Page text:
Now let’s think about parenting – a time in many mother’s lives when they sleep little, see people sporadically, exercise less than usual, and are out of work for sometimes up to 18 months.
It makes sense that parenting can feel lonely if postpartum supports are not in place to help new moms and new dads process these changes and the feelings they can cause.
Also read: What to write in a baby shower card
The importance of friendship for brain and body health
Human beings are social creatures. Feeling connected to one another is vital to our overall health and development from infancy to old age.
Social isolation has an impact on brain development at any age. In short, studies show that our brains are healthier when we feel connected to others.
Meaningful connections are described as:
- Feeling that we have close or “best” friends
- Feeling that we have someone to talk to about our struggles and our joys
- Feeling that there is someone in our life who understands us
- Feeling that we have people to spend time with when we’re craving interaction
Psychology research indicates that close friendships are associated with greater happiness as well as:
- higher self-esteem
- a stronger sense of purpose in life, and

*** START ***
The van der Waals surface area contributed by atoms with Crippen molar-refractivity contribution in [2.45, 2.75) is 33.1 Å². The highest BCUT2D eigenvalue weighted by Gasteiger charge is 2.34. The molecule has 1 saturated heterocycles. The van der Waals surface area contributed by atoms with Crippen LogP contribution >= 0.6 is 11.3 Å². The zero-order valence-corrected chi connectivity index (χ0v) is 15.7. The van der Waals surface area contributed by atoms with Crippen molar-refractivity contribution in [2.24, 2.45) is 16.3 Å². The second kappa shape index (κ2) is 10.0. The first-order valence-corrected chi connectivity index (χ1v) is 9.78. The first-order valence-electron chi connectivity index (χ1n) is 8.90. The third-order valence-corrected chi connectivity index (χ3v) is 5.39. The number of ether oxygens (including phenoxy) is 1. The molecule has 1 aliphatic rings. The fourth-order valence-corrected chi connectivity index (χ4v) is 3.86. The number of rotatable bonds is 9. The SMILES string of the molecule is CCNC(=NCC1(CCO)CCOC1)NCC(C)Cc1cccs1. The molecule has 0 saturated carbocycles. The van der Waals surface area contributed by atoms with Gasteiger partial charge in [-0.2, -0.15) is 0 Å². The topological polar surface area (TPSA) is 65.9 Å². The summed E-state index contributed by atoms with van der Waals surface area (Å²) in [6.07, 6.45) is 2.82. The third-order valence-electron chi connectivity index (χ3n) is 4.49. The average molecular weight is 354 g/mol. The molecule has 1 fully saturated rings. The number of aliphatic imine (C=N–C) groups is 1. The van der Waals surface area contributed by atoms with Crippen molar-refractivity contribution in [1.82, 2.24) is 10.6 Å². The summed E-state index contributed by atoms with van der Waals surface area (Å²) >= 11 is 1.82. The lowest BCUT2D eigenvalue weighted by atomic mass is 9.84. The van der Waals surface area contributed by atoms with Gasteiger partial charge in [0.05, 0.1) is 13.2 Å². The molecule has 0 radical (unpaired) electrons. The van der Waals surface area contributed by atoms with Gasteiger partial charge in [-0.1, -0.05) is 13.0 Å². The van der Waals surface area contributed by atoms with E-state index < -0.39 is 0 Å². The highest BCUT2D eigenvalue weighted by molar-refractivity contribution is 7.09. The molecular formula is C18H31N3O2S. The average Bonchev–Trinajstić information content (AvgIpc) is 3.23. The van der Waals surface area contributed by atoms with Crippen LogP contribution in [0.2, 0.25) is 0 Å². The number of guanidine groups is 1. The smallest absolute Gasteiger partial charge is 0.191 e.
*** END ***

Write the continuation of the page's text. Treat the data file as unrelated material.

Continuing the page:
- physical benefits such as lower blood pressure and longer lifespan
Loneliness and connection in motherhood
Loneliness in mothers with infants or toddlers under 3 years has been a studied concern around the world.
In this study on maternal loneliness, some mothers described that following the birth of their child they felt:
- Lost (a loss of their sense of self, loss of independence)
- Confined to their homes
- Unsupported by partners and family members
- Fear of being judged by others as “not a good mom”
- Feelings of increased negative feelings and depression
There is an increased risk of being diagnosed with perinatal and postpartum depression in mothers who report feeling loneliness.
Loneliness is a struggle for many new parents – and the process of becoming a mother (“matrescence”) involves hormonal changes, major shifts in identity, and the uprooting of our previously relied upon support structures and routines.
This is where mom friends and creating a modern day version of a “village” can save the day.
The importance of mom friends postpartum for child development
Science shows that healthy, happy mothers equal healthier, happier children.